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Perioperative AF: Assessing Long-Term Stroke Risks

Perioperative AF: Assessing Long-Term Stroke Risks

Studies have shown that atrial fibrillation (AF) and flutter affect more than 33 million people throughout the world, and the presence of chronic AF has been associated with a three-fold greater risk of stroke. When stroke occurs in patients with AF, these individuals are at greater risk of longer hospital stays, worse disability, and higher mortality. New-onset perioperative AF is one of the most common perioperative arrhythmias, but its incidence ranges widely because studies have included different populations in terms of the type of surgery performed and patient characteristics. “Although it’s well known that AF raises the risk of stroke in general, there is increasing interest to fully understand the clinical burden of perioperative AF,” says Hooman Kamel, MD. “It’s possible that even brief perioperative episodes of AF can increase the risk of stroke.” Studies have shown a strong association between perioperative AF and length of stay, hospital costs, and mortality. Furthermore, the condition has been repeatedly associated with a higher short-term risk of perioperative stroke in the setting of cardiac surgery. However, data are scarce with regard to long-term stroke risks from perioperative AF in patients undergoing other types of surgery. Some research has suggested that perioperative AF may result as a transient response to the physiological stress of surgery itself. Overall, the long-term risks of stroke after patients experience perioperative AF are unclear. Taking a Closer Look Dr. Kamel and colleagues conducted a study to determine the long-term risk of ischemic stroke after perioperative AF of patients undergoing a variety of surgeries. Published in JAMA, the analysis used a population-based sample of more than 1.7 million patients...
The Paucity of Doctor Leaders in Medicine

The Paucity of Doctor Leaders in Medicine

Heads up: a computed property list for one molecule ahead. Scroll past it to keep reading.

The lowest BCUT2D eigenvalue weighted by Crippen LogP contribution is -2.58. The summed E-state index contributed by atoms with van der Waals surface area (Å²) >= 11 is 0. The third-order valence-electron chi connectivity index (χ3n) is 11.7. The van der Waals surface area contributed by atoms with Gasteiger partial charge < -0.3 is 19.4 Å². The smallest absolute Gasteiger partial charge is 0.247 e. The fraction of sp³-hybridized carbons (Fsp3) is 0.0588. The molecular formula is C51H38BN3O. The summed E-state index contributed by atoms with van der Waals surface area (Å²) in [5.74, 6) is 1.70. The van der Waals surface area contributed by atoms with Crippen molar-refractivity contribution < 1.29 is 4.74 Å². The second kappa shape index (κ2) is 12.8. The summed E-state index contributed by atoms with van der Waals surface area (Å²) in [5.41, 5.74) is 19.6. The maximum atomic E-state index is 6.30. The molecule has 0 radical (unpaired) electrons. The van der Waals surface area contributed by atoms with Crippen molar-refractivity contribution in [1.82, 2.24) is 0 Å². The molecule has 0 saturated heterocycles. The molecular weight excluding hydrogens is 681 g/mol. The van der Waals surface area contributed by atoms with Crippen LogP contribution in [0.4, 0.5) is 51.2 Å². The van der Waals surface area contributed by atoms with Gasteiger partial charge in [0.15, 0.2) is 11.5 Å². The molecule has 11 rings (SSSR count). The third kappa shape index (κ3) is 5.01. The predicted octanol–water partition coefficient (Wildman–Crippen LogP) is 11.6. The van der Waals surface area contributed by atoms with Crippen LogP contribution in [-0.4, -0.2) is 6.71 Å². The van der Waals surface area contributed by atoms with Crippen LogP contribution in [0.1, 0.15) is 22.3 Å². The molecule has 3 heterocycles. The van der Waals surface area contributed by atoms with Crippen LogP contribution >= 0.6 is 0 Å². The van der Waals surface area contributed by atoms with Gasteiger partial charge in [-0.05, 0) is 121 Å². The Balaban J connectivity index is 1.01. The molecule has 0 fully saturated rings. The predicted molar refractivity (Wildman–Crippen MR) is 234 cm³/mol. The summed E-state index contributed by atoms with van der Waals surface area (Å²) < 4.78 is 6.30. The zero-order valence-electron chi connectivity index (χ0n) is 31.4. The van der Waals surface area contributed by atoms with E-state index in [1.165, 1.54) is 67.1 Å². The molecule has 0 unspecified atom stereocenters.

Changes are happening in the healthcare system whether we like it or not, from the ACA to the Physician Quality Reporting System, or PQRS. Many doctors are not happy with these changes. Yet, there are few that lead us to affect change. Many doctors are simply too busy and lack time. Others just do not know how to lead. For years, we are trained to just do what others tell us. We have all served as scut monkeys in our early years of residency. However, this mentality is leading to physician burnout. We can no longer just sit back while non-physician executives and politicians dictate healthcare. How can doctors take back the lead? 1. Attend local meetings at the hospital. Speak up at hospital committees and demand change. Most of us just accept our hospital’s by-laws without even reading them. The vast majority of us oppose MOC, yet if our hospitals are requiring it for us to maintain our privileges, it will never go away. 2. Become active with local medical associations. Many doctors feel the larger ones, such as the AMA, have sold us out to politicians and do not truly represent the physician members. We have more of a chance to make change on a smaller, local lever first. Speak with the representatives and let them know what physicians need and want. 3. Doctors are increasingly frustrated by 3rd party payment hassles. Many sign the participating physician contracts without reading them or knowing what is written in them. This makes it harder for others to negotiate a more reasonable arrangement. Doctors need to stop doing this. We...
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